IJCNMH ARCpublishing

Issue: Issue 3 (2016) – Supplement 2


When to perform thrombophilia screening

Luciana Ricca Gonçalves
Identifying the stroke mechanism is a crucial aspect of secondary prevention. However, no stroke etiology is identified in 30-40% of patients. Cryptogenic stroke is the term used to refer to strokes for which no definite cause can be identified. Thrombophilia is defined as a predisposition to form clots inappropriately, and can be inherited or acquired. The inherited thrombophilias include deficiency of natural anticoagulants, such as protein C, protein S or antithrombin, and factor V Leiden or prothrombin G20210A gene mutation. The most important acquired thrombophilias are antiphospholipid syndrome and cancer. Thrombophilia is an important risk factor for venous thromboembolism, but its role in arterial thrombosis is not well defined. The presence of thrombophilia has been accurately investigated in this setting, obtaining controversial results. Multiple case-control studies and a meta-analysis failed to show an association between inherited thrombophilia and stroke. The only strong association found was with the presence of antiphospholipid antibodies, both in retrospective and prospective studies. Plasma levels of antiphospholipid antibodies were elevated in young adults who suffered a stroke compared with controls, and these patients presented a higher risk of recurrent thrombotic events. Before performing these tests, all other causes must be ruled out. There are many doubts if the information obtained in thrombophilia screening is sufficiently relevant to change clinical decision, regarding secondary prevention. As a consequence, there is no consensus about the clinical utility and cost effectiveness of thrombophilia screening in arterial thrombosis.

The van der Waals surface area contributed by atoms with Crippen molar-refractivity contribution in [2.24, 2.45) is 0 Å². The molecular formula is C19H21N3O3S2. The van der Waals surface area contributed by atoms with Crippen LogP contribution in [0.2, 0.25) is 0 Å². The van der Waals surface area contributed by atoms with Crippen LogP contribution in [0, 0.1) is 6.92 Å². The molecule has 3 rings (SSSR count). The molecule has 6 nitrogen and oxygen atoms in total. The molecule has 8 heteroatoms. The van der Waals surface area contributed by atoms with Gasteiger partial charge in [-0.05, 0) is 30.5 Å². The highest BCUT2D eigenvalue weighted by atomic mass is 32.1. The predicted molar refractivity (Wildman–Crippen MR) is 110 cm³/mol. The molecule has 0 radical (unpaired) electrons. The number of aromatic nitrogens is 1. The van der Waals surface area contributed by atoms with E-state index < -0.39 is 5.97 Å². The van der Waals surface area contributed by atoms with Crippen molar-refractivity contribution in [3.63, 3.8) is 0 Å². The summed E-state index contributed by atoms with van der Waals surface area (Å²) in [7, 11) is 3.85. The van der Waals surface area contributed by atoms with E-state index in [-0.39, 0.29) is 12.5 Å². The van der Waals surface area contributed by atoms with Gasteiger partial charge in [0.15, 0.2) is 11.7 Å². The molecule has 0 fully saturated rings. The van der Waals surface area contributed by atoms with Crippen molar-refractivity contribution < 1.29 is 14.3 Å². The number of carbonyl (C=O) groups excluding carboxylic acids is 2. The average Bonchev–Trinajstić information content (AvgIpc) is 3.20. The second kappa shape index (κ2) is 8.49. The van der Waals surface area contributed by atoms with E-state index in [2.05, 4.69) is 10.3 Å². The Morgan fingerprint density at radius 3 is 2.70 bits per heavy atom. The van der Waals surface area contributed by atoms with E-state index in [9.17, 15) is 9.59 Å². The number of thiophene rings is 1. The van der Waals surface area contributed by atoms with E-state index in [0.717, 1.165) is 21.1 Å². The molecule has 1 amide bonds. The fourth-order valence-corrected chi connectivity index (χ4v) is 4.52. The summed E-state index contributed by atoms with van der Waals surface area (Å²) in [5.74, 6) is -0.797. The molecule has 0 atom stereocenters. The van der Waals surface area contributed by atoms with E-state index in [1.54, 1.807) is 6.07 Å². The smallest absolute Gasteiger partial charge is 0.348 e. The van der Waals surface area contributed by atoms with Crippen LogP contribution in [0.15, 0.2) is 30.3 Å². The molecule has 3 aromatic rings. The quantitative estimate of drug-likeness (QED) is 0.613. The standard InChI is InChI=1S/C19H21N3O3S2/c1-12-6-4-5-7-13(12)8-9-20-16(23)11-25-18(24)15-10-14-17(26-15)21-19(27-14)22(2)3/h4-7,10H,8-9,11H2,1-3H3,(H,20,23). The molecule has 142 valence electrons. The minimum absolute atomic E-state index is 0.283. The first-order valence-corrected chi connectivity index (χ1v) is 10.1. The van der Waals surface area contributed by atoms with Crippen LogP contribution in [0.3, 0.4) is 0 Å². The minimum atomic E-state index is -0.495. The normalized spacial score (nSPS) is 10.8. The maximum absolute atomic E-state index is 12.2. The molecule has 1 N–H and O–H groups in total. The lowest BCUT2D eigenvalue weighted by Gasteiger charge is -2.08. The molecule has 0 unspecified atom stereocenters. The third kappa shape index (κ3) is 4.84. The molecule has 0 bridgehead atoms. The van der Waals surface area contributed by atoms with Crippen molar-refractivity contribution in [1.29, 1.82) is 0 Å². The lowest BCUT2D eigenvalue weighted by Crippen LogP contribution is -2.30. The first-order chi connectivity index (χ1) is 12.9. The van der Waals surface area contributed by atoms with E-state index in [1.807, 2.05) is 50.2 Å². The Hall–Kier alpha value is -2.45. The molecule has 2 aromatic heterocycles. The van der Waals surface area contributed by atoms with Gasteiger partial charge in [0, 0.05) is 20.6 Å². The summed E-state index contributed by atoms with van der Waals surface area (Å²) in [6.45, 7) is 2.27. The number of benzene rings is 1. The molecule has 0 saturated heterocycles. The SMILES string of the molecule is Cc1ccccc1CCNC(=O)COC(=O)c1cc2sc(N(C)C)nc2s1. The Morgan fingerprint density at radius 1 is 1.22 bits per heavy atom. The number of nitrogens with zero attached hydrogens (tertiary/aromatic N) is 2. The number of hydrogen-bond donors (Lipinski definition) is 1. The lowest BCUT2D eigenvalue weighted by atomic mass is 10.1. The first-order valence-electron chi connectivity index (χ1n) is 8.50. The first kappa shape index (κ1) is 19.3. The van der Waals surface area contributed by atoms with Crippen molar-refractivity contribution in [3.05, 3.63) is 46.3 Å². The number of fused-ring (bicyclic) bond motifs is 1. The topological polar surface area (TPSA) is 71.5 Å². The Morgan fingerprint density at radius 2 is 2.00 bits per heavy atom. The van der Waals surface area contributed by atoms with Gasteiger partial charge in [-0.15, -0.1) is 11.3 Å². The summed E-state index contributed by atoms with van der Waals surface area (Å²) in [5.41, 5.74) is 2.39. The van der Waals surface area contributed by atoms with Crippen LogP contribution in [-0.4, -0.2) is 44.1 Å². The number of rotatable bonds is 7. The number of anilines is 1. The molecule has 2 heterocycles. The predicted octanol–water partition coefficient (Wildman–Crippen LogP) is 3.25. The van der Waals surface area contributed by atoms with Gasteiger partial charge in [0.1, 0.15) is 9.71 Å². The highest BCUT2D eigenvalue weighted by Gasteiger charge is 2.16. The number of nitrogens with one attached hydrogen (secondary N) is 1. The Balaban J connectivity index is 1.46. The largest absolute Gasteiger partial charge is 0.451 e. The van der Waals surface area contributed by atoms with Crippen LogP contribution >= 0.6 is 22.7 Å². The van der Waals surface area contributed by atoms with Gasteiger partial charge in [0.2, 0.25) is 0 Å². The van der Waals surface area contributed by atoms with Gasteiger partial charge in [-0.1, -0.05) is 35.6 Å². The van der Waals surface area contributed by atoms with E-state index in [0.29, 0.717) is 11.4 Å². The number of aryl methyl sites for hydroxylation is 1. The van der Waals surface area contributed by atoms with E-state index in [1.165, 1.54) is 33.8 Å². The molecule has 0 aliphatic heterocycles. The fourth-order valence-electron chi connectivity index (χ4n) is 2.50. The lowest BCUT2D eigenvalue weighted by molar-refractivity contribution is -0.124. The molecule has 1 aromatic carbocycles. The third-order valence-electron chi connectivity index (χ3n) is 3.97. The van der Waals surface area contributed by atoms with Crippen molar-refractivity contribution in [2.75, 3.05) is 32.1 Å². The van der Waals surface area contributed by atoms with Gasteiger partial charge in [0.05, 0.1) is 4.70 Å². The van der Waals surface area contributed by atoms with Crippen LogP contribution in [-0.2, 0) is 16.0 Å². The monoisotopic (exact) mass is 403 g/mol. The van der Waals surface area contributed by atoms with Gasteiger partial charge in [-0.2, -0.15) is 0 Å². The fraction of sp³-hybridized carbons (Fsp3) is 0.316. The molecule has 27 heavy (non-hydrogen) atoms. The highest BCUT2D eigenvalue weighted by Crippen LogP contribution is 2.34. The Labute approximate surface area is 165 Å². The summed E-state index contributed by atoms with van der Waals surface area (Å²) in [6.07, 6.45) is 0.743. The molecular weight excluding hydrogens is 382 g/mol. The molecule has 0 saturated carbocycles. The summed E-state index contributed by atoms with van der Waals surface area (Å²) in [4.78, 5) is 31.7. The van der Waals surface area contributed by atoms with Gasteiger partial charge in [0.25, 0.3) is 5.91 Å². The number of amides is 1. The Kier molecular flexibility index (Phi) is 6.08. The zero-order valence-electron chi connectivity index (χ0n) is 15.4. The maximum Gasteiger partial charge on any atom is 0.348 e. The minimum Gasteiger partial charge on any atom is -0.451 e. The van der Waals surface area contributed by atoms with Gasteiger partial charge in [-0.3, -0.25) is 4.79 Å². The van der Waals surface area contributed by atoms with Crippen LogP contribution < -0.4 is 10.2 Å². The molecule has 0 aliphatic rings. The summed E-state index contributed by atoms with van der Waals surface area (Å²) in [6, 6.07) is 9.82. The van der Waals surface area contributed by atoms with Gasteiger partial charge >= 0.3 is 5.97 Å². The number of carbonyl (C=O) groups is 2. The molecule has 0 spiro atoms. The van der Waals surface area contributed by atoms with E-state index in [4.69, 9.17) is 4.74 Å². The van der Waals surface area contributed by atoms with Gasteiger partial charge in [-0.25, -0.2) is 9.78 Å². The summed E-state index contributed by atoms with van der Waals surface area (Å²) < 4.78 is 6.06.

Special Issue on Stroke. From the Porto University Center of Medicine Stroke Update Course, Porto, Portugal. 7–8 June 2016.

International Journal of Clinical Neurosciences and Mental Health 2016; 3(Suppl. 2):L7
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